Ocean Watch

By Susan Scott

Friday, January 4, 2002

Squirrely squid are known
to take trips upstairs, too

LAST week I wrote that seabirds eat flying fish and flying squid. "Flying squid?" a reader wrote. "Surely these merit their own column. (I know, don't call you Shirley.)"

Actually, I don't mind being called Shirley because it was my father's name. Anyone with a lick of sense, though, called that cowboy Bud.

But on to flying squid.

A few years ago, I mentioned flying squid in a column, and another reader wrote, "Not to be critical, but didn't you mean flying fish?"

No, there really are flying squid. During an offshore voyage once, we once found a flying squid lying on the 6-foot-high deck of our sailboat. That might not sound like much of a jump, but this squid was only about an inch long. Flying squid have been found on ship decks 12 feet above the water's surface.

The squids that make such leaps belong to the squid family Onycoteuthidae.

Members of this group have long narrow bodies and such powerful funnels they can shoot from the water like little rockets.

Actually, squids don't fly any more than flying fish fly. They glide. Both these creatures burst from the water at speed and then soar on aerodynamic fins.

Squids are the speed demons of marine invertebrates, reaching rates of 24 mph. Such a burst of speed is called escape swimming and usually occurs when a predator is about to eat the squid.

During less stressful moments, squids can hover, cruise slowly and swim in precise directions.

They do all this using their multipurpose mantle, the thick cloak of muscle surrounding squid bodies. For a squid, its mantle is everything. It protects the soft body organs, creates water flow for respiration and is the organ of jet propulsion.

Here's how it works. Between the squid's mantle and its body is a space, or cavity, containing gills. The squid opens the top of its mantle (around the neck) and inhales water into the space. To exhale, the muscular mantle contracts. This closes the top opening and forces water out through a tube called the funnel, located under the head.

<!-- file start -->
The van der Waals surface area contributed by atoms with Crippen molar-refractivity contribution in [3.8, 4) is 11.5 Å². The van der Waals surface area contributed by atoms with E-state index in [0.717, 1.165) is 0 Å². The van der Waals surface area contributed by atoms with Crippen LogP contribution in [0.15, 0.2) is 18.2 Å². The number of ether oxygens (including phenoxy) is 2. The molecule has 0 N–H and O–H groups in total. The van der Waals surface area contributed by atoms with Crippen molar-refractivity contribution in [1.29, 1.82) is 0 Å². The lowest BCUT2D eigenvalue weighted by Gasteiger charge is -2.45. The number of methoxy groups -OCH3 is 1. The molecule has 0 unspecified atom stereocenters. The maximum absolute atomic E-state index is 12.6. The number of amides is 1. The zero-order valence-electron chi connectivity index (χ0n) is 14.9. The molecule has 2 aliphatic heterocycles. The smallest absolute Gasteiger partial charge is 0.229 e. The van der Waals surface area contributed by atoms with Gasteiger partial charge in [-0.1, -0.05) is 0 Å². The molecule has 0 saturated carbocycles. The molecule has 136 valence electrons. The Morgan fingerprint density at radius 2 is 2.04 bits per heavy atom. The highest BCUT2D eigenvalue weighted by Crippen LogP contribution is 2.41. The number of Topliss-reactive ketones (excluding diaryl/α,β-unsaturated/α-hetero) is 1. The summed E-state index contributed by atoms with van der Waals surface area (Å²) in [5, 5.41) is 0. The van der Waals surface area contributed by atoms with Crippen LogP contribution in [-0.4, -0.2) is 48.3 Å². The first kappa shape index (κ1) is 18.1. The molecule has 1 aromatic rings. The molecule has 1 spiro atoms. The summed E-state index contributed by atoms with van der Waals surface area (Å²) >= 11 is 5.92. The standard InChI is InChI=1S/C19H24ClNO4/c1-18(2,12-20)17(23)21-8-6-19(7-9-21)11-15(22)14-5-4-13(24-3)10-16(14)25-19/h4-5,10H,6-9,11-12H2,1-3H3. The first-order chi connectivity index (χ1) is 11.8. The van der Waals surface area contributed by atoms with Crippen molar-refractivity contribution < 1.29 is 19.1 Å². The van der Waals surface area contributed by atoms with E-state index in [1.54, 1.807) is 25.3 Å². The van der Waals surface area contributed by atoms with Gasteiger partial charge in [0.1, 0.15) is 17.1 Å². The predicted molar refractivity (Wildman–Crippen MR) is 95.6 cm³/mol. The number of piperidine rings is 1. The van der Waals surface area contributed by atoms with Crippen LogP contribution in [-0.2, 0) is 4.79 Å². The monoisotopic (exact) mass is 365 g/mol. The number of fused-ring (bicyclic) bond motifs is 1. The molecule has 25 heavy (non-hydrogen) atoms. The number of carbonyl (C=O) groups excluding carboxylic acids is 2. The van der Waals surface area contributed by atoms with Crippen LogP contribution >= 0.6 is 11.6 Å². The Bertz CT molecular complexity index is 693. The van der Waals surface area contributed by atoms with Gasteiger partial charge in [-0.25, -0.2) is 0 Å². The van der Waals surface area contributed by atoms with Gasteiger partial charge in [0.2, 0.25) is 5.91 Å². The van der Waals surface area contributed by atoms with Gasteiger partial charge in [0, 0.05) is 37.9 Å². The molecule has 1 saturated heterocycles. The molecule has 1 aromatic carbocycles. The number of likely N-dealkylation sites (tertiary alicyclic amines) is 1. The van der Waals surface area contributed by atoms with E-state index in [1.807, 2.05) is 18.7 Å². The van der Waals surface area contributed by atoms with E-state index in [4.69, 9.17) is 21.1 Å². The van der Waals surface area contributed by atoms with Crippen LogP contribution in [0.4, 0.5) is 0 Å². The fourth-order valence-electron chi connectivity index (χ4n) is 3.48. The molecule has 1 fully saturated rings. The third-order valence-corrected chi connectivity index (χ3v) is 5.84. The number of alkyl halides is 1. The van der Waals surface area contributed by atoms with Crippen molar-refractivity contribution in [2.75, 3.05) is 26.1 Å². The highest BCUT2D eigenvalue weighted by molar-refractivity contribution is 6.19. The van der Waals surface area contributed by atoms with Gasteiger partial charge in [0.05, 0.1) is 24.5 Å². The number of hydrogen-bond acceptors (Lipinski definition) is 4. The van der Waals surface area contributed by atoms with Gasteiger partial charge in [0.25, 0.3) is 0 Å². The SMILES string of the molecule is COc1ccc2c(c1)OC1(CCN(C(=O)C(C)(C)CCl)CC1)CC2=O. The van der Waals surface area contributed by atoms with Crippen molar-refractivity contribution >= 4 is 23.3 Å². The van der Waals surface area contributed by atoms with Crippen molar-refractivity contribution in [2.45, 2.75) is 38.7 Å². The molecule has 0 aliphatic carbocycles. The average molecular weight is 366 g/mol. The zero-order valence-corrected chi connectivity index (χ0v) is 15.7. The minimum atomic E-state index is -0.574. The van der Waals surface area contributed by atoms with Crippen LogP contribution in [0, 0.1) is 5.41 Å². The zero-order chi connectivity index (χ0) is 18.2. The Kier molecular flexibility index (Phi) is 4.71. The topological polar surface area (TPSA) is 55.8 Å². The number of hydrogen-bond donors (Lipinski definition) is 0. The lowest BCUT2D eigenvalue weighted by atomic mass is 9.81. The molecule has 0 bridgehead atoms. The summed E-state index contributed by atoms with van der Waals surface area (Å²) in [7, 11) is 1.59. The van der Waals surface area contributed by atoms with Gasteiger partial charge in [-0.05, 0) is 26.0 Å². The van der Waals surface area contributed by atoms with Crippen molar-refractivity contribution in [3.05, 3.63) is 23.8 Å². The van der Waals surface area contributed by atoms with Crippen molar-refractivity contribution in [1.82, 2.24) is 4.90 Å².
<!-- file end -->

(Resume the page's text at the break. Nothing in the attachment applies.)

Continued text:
The squid can move its funnel, enabling the creature to swim in all directions. Small triangular fins on the outside of the mantle stabilize the squid and fine-tune its course. These fins can also propel the animal slowly.

When the squid needs speed, it contracts its mantle strongly, pushing water out the funnel with great force. Bending the funnel backward causes the squid to dart forward so it can grab prey. But when the funnel points forward and straight, the squid shoots backward like a tiny torpedo.

All squids dart with some speed, but the flying squids are champs. Their superstrong mantles, dartlike bodies and gliding-style fins make them able to clear the water and "fly" away from whatever is chasing them beneath.

Unfortunately, there is often something chasing them from above, too. The seabirds are up there, cruising over the water in constant search of food.

So just when the poor squid escapes the jaws of a tuna by bursting from the water, it gets plucked from the air by an albatross. But that's nature.

Because squid are mostly offshore animals, it is rare to get a look at a live one while snorkeling or diving. But right now, the Waikiki Aquarium has several Hawaiian reef squid on display. This is a rare exhibit that won't last long, because these squid live only about nine or 10 months. They're worth a visit. Surely.

Marine science writer Susan Scott's Ocean Watch column
appears weekly in the Star-Bulletin. Contact her at

E-mail to City Desk

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